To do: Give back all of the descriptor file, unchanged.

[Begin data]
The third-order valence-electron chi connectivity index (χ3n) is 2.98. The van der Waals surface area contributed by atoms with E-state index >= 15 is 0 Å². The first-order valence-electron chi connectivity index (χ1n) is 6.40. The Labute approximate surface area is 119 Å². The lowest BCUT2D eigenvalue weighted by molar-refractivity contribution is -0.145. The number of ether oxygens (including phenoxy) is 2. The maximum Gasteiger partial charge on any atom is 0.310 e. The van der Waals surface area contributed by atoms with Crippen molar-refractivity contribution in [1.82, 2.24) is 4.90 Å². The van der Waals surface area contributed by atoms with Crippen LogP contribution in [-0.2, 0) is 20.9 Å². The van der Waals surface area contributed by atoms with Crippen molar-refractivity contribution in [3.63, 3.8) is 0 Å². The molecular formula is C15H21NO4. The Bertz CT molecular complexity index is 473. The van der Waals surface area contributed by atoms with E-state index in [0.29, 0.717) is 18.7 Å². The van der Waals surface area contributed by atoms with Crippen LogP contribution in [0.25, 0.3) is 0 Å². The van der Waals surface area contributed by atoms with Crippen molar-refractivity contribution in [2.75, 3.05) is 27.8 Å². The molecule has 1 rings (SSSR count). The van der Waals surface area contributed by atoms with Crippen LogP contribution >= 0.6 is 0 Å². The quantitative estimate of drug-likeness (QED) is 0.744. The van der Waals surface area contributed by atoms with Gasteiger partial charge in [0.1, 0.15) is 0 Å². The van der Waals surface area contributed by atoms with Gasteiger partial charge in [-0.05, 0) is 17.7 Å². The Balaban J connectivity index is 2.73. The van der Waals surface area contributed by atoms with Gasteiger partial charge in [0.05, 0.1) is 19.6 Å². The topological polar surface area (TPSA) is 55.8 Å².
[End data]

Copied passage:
The third-order valence-electron chi connectivity index (χ3n) is 2.98. The van der Waals surface area contributed by atoms with E-state index >= 15 is 0 Å². The first-order valence-electron chi connectivity index (χ1n) is 6.40. The Labute approximate surface area is 119 Å². The lowest BCUT2D eigenvalue weighted by molar-refractivity contribution is -0.145. The number of ether oxygens (including phenoxy) is 2. The maximum Gasteiger partial charge on any atom is 0.310 e. The van der Waals surface area contributed by atoms with Crippen molar-refractivity contribution in [1.82, 2.24) is 4.90 Å². The van der Waals surface area contributed by atoms with Crippen LogP contribution in [-0.2, 0) is 20.9 Å². The van der Waals surface area contributed by atoms with Crippen molar-refractivity contribution in [3.63, 3.8) is 0 Å². The molecular formula is C15H21NO4. The Bertz CT molecular complexity index is 473. The van der Waals surface area contributed by atoms with E-state index in [0.29, 0.717) is 18.7 Å². The van der Waals surface area contributed by atoms with Crippen LogP contribution in [0.25, 0.3) is 0 Å². The van der Waals surface area contributed by atoms with Crippen molar-refractivity contribution in [2.75, 3.05) is 27.8 Å². The molecule has 1 rings (SSSR count). The van der Waals surface area contributed by atoms with Crippen LogP contribution >= 0.6 is 0 Å². The quantitative estimate of drug-likeness (QED) is 0.744. The van der Waals surface area contributed by atoms with Gasteiger partial charge in [0.1, 0.15) is 0 Å². The van der Waals surface area contributed by atoms with Gasteiger partial charge in [-0.05, 0) is 17.7 Å². The Balaban J connectivity index is 2.73. The van der Waals surface area contributed by atoms with Gasteiger partial charge in [0.05, 0.1) is 19.6 Å². The topological polar surface area (TPSA) is 55.8 Å².